Learn what these Wells Fargo lawsuits could mean for you.
There’s a lot to learn about recent lawsuits against Wells Fargo. As a customer, some of them might be relevant to your own issues.
Here is what you need to know:
For customers of many banks, your contract limits your right to sue. For instance, it’s possible your Wells Fargo contract says you can’t sue Wells Fargo in any court except Small Claims Court, thanks to an arbitration clause.
To find out if your account agreement includes this clause, you should look through it for terms such as “binding arbitration” and “dispute resolution.”
If your contract has this clause, you should know that suing through Small Claims Court can be time consuming and complicated. We suggest considering filing for consumer arbitration as a better solution.
Class action lawsuits are designed to bring together a group of individuals with the same complaint.
If your Wells Fargo contract does not have an arbitration clause, then you are eligible to join a class action lawsuit.
However, if you see an arbitration clause in your contract, you may not be able to file or join an existing class action lawsuit.
Several organizations accept complaints against companies like Wells Fargo. For instance you can take a look at the Consumer Financial Protection Bureau.
But if you are looking to take legal action, you may have up to 3 options:
One option you have is to sue Wells Fargo in small claims court. If your claim qualifies for small claims court, you will be asked to attend a court hearing and pay legal fees to make your case.
Or, you may be able to do everything from your home. Consumer Arbitration is the process laid out by many contracts in place of a lawsuit. It lets you argue your case before an independent arbitrator (like a judge) who can force them to fix the problem and to compensate you. We at FairShake help make this process easy and convenient. (Find out how…)
If your Wells Fargo contract allows class action lawsuits, then you’ll want to find a lawyer or law firm currently suing the bank, or planning to do so.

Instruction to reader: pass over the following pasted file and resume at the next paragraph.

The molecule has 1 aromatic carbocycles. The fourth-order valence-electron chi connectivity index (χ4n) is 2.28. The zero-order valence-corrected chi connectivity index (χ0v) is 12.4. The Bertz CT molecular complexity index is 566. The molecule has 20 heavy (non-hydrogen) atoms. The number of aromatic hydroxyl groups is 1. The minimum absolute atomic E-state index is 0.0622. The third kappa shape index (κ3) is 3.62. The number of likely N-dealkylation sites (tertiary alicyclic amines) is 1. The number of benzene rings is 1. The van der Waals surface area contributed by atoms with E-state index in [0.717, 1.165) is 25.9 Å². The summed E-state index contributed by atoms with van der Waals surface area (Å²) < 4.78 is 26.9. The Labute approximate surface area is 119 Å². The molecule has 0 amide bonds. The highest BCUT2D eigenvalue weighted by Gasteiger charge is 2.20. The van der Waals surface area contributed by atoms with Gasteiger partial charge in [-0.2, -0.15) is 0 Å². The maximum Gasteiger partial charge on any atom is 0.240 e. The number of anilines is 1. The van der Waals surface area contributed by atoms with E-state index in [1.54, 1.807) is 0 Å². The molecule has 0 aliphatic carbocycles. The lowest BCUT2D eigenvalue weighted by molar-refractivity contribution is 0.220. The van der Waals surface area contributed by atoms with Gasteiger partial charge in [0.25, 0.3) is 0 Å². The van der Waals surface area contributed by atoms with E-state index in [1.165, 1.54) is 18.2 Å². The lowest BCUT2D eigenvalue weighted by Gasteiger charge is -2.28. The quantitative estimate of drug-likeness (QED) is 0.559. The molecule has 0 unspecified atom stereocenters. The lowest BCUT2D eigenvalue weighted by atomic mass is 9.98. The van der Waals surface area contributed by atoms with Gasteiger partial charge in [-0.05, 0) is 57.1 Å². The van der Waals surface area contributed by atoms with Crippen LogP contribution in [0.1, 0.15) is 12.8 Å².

Wells Fargo Lawsuit over Unwanted Auto Insurance
Earlier this year, Wells Fargo faced a massive lawsuit regarding signing car loan customers up for auto insurance that they did not ask for, per Reuters:
Wells Fargo & Co will pay customers at least $386 million to settle class-action claims that the bank signed them up for auto insurance they did not want or need when they took out car loans.
The proposed settlement was disclosed in filings on Thursday with the U.S. District Court in Santa Ana, California, and requires a judge’s approval.
National General Insurance Co, an underwriter, will pay an additional $7.5 million, making the total customer payout at least $393.5 million, according to the filings.
Wells Fargo denied wrongdoing but said it settled to avoid the risks, cost and distraction of litigation, and has set aside enough money for the payout. The defendants will also pay up to $36.5 million for the customers’ legal costs, court papers showed.
Wells Fargo Lawsuit for Numerous Customer Issues
A recent Wells Fargo lawsuit settlement outlined by Bankrate has led to the bank paying customers for a variety of different problems, such as unrequested credit cards, improper life insurance policies, unjust mortgage fees, and more:
Payday could finally be around the corner for customers who were harmed by Wells Fargo but haven’t been reimbursed.
The bank will maintain teams responsible for addressing the complaints of consumers impacted by a wide range of incidents. Customers who aren’t receiving relief under any existing restitution programs will be able to see if they’re eligible for refunds.
These obligations are part of a $575 million settlement made Dec. 28 with attorneys general in the District of Columbia and all 50 states.
The latest settlement holds Wells Fargo accountable for a number of missteps, including:
3.5 million unauthorized credit card and bank accounts opened without consent.
528,000 online bill pay enrollments stemming from questionable sales practices.
More than 6,500 simplified life insurance policy or renters insurance applications submitted improperly and payments made without permission from customer accounts.
More than 800,000 auto loan customers charged for unneeded insurance, including thousands whose cars were repossessed.